DOI 10.14221/ajte.2017v42n1.5
Citations Scopus - 9Web of Science - 7
Co-authors Andrew Miller, Narelle Eather
2016 Riley N, Lubans DR, Holmes K, Morgan PJ, 'Findings from the EASY minds cluster randomized controlled trial: Evaluation of a physical activity integration program for mathematics in primary schools', Journal of Physical Activity and Health, 13 198-206 (2016) [C1]

To evaluate the impact of a primary school-based physical activity (PA) integration program delivered by teachers on objectively measured PA and key educational outcomes. Methods:... [more]

To evaluate the impact of a primary school-based physical activity (PA) integration program delivered by teachers on objectively measured PA and key educational outcomes. Methods: Ten classes from 8 Australian public schools were randomly allocated to treatment conditions. Teachers from the intervention group were taught to embed movement-based learning in their students' (n = 142) daily mathematics program in 3 lessons per week for 6 weeks. The control group (n = 98) continued its regular mathematics program. The primary outcome was accelerometer-determined PA across the school day. Linear mixed models were used to analyze treatment effects. Results: Significant intervention effects were found for PA across the school day (adjusted mean difference 103 counts per minute [CPM], 95% confidence interval [CI], 36.5-169.7, P =.008). Intervention effects were also found for PA (168 CPM, 95% CI, 90.1-247.4, P =.008) and moderate-to-vigorous PA (2.6%, 95% CI, 0.9-4.4, P =.009) in mathematics lessons, sedentary time across the school day (-3.5%, 95% CI,-7.0 to-0.13, P =.044) and during mathematics (-8.2%, CI,-13.0 to-2.0, P =.010) and on-task behavior (13.8%, 95% CI, 4.0-23.6, P =.011)-but not for mathematics performance or attitude. Conclusion: Integrating movement across the primary mathematics syllabus is feasible and efficacious.

DOI 10.1123/jpah.2015-0046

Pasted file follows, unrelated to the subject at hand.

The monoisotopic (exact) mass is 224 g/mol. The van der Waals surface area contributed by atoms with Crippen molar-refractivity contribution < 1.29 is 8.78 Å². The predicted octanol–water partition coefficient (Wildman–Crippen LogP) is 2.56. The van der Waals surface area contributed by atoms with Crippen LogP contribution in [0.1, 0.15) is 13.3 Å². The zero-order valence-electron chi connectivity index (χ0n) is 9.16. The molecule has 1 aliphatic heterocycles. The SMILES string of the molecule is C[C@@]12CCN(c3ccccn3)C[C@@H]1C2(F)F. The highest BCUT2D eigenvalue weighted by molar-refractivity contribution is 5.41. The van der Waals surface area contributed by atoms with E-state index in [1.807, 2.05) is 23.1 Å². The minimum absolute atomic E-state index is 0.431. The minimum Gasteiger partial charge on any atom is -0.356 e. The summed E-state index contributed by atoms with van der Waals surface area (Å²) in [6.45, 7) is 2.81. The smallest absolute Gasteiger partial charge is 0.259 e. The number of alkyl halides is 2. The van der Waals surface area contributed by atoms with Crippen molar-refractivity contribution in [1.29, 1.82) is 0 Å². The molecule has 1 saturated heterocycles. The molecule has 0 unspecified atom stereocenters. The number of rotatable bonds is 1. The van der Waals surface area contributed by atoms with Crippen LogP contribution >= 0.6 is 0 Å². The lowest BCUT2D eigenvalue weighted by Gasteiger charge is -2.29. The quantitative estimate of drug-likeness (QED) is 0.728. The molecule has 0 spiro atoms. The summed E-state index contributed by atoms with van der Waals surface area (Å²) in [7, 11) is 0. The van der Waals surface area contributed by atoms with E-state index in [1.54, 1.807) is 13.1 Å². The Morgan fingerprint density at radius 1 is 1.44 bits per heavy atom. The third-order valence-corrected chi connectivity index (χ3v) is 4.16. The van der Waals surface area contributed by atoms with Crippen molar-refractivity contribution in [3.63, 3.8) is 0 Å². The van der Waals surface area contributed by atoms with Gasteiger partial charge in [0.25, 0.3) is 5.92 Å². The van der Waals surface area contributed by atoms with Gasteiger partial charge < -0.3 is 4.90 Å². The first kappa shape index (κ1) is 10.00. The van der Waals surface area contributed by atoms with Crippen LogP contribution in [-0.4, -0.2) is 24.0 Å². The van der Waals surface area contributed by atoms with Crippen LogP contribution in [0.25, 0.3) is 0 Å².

Citations Scopus - 64Web of Science - 61
Co-authors David Lubans, Philip Morgan
2015 Riley N, Lubans DR, Morgan PJ, Young M, 'Outcomes and process evaluation of a programme integrating physical activity into the primary school mathematics curriculum: The EASY Minds pilot randomised controlled trial', JOURNAL OF SCIENCE AND MEDICINE IN SPORT, 18 656-661 (2015) [C1]
DOI 10.1016/j.jsams.2014.09.005
Citations Scopus - 52Web of Science - 48
Co-authors David Lubans, Myles Young, Philip Morgan
2014 Riley N, Lubans DR, Holmes K, Morgan PJ, 'Rationale and study protocol of the EASY Minds (Encouraging Activity to Stimulate Young Minds) program: cluster randomized controlled trial of a primary school-based physical activity integration program for mathematics.', BMC Public Health, 14 816 (2014) [C3]
DOI 10.1186/1471-2458-14-816
Citations Scopus - 18Web of Science - 18
Co-authors David Lubans, Philip Morgan
2011 Lubans DR, Morgan PJ, Callister R, Plotnikoff RC, Eather N, Riley N, Smith CJ, 'Test-retest reliability of a battery of field-based health-related fitness measures for adolescents', Journal of Sports Sciences, 29 685-693 (2011) [C1]
DOI 10.1080/02640414.2010.551215
Citations Scopus - 57Web of Science - 48
Co-authors Philip Morgan, Ron Plotnikoff, David Lubans, Robin Callister, Narelle Eather
Burt LD, Riley N, Parkes RJ, Eather N, 'The Kick-Smart Program: A Randomised Feasibility Trial Evaluating the Feasibility and Efficacy of a Primary-School Based Martial Arts Program Integrating Mathematics, Physical Fitness and Well-Being', Journal of Education and Training Studies, 9 47-47
DOI 10.11114/jets.v9i3.5142
Co-authors Narelle Eather
Show 18 more journal articles

Conference (5 outputs)

Year Citation Altmetrics Link